These are Mark’s notes of photography U3a course, reproduced here for ready reference.
What are the 3 elements that control exposure?
- ISO/ASA or Film speed
- Lens aperture
- Shutter speed
ISO is the film speed or light sensitivity of the sensor in the camera. Choosing the ISO of the camera depends on the conditions when capturing the image. Bright and sunny outside = 100 ISO or Cloudy weather outside = 400 ISO. Also choosing a lower ISO number decreases the grain/noise in the image. i.e. If you’re doing a long exposure of star trails at night and you expose the image for about 2 hours and you want as little noise as possible, you would chose an ISO of 50 or 100. Common ISO’s are 25, 50, 100, 200, 400, 800, 1600 and 3200.
Aperture is the size of the opening in the diaphragm of the lens; this determines the amount of light passing through the lens. The smaller the number the larger amount of light. The size of the aperture is key in determining the depth of focus / depth of field when capturing the image. For example f 2 lets in maximum amount of light but has a very shallow depth of field, f 22 lets in only a very small amount of light but has a deep depth of field. Common f numbers are 2, 2.8, 4, 5.6, 8, 11, 16, 22 and 32.
Shutter speed is a measured amount of time the shutter allows light onto the film/sensor. Selecting different shutter speeds allows you to change the way an image appears i.e. 1/1000 sec will freeze a football player in midair, 1/125 sec will capture helicopter blades with a little movement in them and longer exposures will make fireworks reveal all their colours and seas turn smooth. Common shutter speeds are 1/1000, 1/500, 1/125, 1/60, 1/30, 1/15, 1/8, 1/4, 1/2 and 1 second.
All three of these elements are measured in Stops, Stops is a term used in photography to describe a doubling or halving of the amount of light. As above with the examples of ISO, Aperture and shutter speeds all these figures are either half or double of the next number i.e. 1 STOP. If I captured an image at 1/125 sec and then an image at 1/60 sec the image captured at 1/60 sec would have 2x the amount of light as the shutter would have been open for twice as long. i.e.
1 stop = 1/2 or x2,
2 stops = 1/4 or x4,
3 stops = 1/8 or x8,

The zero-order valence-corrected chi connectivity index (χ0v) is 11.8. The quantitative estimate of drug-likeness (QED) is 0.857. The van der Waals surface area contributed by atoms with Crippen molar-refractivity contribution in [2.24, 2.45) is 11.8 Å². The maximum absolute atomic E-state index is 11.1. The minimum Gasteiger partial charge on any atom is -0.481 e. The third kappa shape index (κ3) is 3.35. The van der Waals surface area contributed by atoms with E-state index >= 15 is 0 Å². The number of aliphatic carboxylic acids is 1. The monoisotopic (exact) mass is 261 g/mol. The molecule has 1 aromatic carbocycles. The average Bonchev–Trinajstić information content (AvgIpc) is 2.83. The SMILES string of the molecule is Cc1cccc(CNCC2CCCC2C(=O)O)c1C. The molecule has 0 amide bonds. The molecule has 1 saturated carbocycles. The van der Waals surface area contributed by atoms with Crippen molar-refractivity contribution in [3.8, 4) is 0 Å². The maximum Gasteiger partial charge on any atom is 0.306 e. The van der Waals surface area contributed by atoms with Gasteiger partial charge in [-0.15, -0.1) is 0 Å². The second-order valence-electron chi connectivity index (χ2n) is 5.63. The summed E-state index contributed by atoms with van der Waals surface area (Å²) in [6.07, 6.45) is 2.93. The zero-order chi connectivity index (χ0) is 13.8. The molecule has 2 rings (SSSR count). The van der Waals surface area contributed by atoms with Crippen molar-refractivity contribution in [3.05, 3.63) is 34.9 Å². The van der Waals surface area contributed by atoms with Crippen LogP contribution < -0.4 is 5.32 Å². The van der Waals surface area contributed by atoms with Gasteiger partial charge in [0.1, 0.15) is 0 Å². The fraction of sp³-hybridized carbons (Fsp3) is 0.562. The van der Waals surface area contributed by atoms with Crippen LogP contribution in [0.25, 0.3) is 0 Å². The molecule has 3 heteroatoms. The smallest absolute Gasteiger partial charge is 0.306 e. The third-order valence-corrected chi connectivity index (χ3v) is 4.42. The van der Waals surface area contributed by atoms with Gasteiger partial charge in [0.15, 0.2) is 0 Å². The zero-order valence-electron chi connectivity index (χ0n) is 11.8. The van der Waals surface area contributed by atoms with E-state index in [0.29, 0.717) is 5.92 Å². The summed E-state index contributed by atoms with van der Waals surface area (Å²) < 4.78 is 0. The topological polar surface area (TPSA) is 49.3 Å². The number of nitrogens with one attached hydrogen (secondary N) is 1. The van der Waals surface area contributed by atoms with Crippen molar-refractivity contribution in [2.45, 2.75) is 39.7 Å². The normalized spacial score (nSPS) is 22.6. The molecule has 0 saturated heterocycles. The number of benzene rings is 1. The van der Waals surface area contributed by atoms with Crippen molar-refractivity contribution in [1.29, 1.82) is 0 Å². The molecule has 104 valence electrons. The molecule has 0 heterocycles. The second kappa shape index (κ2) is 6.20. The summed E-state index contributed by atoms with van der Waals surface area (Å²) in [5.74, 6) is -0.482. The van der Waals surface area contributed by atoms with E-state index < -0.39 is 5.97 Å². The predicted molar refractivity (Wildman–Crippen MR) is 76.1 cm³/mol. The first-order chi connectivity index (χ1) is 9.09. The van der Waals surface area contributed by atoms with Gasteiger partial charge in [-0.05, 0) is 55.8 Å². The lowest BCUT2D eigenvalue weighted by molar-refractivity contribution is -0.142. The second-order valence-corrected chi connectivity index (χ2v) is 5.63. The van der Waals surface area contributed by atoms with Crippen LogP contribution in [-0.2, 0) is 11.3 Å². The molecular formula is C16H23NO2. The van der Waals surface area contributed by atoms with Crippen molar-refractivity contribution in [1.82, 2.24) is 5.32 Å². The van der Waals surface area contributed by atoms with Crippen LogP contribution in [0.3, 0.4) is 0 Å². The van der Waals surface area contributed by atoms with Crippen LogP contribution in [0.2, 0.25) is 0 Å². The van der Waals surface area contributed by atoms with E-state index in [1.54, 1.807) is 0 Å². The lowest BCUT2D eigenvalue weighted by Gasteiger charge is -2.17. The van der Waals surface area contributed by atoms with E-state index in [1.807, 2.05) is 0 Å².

4 stops = 1/16 or x16
Combining these 3 elements in different amounts can change an image dramatically, so experiment with different shutter speed, apertures and ISO’s and you will find some very interesting results.
Most digital camera’s today are based on the old 35mm format, 3:2 ratio or as an example 6000pixels x 4000pixels. Also the standard length of the ‘normal’ lens is 50mm i.e. as what we see. Therefore all lens that are less than 50mm are referred to as ‘Wide Angle’ lens and any over 50mm are referred to as ‘Telephoto Lens’.
Lens also come as fixed or zoom lens, a fixed lens set at one focal length where a zoom lens can move between different lengths i.e. 28-200mm lens. With all lenses there are advantages and disadvantages, a fixed lens is usually of a superior quality where a zoom lens has a bigger range of applications / points of view. So choose carefully.
Remember when capturing an image always give your camera a steady base to shot from, brace yourself, control your breathing or use a tripod / monopod. Remember the rule of thumb for the length of your lens to reduce movement: Always use a faster shutter speed then the length of the lens until you become more proficient i.e. a 200mm lens = 1/250 sec, a 50mm lens = 1/60 sec or higher.
- 2000k – 3000k Sunset, flame, light bulb
- 5000k – 5500k Daylight, electronic flash
- 6000k – 10000k LCD screen, blue sky, example below
Be aware of the different colours of light, you don’t want to use your flash on camera which is (blue) on someone in front of a sunset (Red-Yellow), unless your after that effect. Try experimenting with different ways to mix the different colour temperatures.
Remember if you want to add some extra light to remove or soften shadows you don’t always have to use a flash, use a Scrim / bounce board to reflect some of the same coloured light to make your image pop. Remember Flash / Daylight = blue light, Sunset / light bulb = Red / Yellow and Fluro light = green.
When lighting people:
- Female – Ratio 1:1 or 3:1 – Flat lighting – Feminine
- Male – Ratio 1:3 – 1:9 – Textured – Masculine
- Try backlit, add some light behind them
- Different types of light to try Flash – Scrim – Harsh or Soft light
- Balancing two different light sources / colour temperatures
- Us light to add or subtract texture – Changing the lights angle can reduce or increase texture on the person
In the diagrams you can see that the Main light only hits Side A and the Fill light hits both A & B.